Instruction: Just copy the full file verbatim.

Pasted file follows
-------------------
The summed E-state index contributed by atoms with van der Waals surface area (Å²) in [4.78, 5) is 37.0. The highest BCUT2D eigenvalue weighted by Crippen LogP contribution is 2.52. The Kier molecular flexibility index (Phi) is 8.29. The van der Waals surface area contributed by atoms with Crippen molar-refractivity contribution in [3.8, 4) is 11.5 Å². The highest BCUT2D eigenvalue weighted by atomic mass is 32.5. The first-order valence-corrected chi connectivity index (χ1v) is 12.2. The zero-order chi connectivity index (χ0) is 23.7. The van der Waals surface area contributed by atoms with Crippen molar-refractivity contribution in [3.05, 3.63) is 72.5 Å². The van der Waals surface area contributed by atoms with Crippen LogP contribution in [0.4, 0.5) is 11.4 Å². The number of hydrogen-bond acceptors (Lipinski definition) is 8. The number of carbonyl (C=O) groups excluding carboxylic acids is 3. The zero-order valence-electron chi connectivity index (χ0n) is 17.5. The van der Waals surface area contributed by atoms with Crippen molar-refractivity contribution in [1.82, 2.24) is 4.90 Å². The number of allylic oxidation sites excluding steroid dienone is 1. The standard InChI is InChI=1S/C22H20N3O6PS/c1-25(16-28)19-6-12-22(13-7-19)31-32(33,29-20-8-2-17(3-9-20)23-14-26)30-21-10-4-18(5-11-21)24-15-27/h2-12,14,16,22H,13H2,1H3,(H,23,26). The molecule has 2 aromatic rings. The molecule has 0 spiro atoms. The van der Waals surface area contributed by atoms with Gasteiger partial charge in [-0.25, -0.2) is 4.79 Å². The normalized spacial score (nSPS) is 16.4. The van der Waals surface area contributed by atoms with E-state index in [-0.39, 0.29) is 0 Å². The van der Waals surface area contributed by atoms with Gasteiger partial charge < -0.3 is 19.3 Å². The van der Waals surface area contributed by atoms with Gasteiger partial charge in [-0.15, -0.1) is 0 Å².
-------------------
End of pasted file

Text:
The summed E-state index contributed by atoms with van der Waals surface area (Å²) in [4.78, 5) is 37.0. The highest BCUT2D eigenvalue weighted by Crippen LogP contribution is 2.52. The Kier molecular flexibility index (Phi) is 8.29. The van der Waals surface area contributed by atoms with Crippen molar-refractivity contribution in [3.8, 4) is 11.5 Å². The highest BCUT2D eigenvalue weighted by atomic mass is 32.5. The first-order valence-corrected chi connectivity index (χ1v) is 12.2. The zero-order chi connectivity index (χ0) is 23.7. The van der Waals surface area contributed by atoms with Crippen molar-refractivity contribution in [3.05, 3.63) is 72.5 Å². The van der Waals surface area contributed by atoms with Crippen LogP contribution in [0.4, 0.5) is 11.4 Å². The number of hydrogen-bond acceptors (Lipinski definition) is 8. The number of carbonyl (C=O) groups excluding carboxylic acids is 3. The zero-order valence-electron chi connectivity index (χ0n) is 17.5. The van der Waals surface area contributed by atoms with Crippen molar-refractivity contribution in [1.82, 2.24) is 4.90 Å². The number of allylic oxidation sites excluding steroid dienone is 1. The standard InChI is InChI=1S/C22H20N3O6PS/c1-25(16-28)19-6-12-22(13-7-19)31-32(33,29-20-8-2-17(3-9-20)23-14-26)30-21-10-4-18(5-11-21)24-15-27/h2-12,14,16,22H,13H2,1H3,(H,23,26). The molecule has 2 aromatic rings. The molecule has 0 spiro atoms. The van der Waals surface area contributed by atoms with Gasteiger partial charge in [-0.25, -0.2) is 4.79 Å². The normalized spacial score (nSPS) is 16.4. The van der Waals surface area contributed by atoms with E-state index in [-0.39, 0.29) is 0 Å². The van der Waals surface area contributed by atoms with Gasteiger partial charge < -0.3 is 19.3 Å². The van der Waals surface area contributed by atoms with Gasteiger partial charge in [-0.15, -0.1) is 0 Å².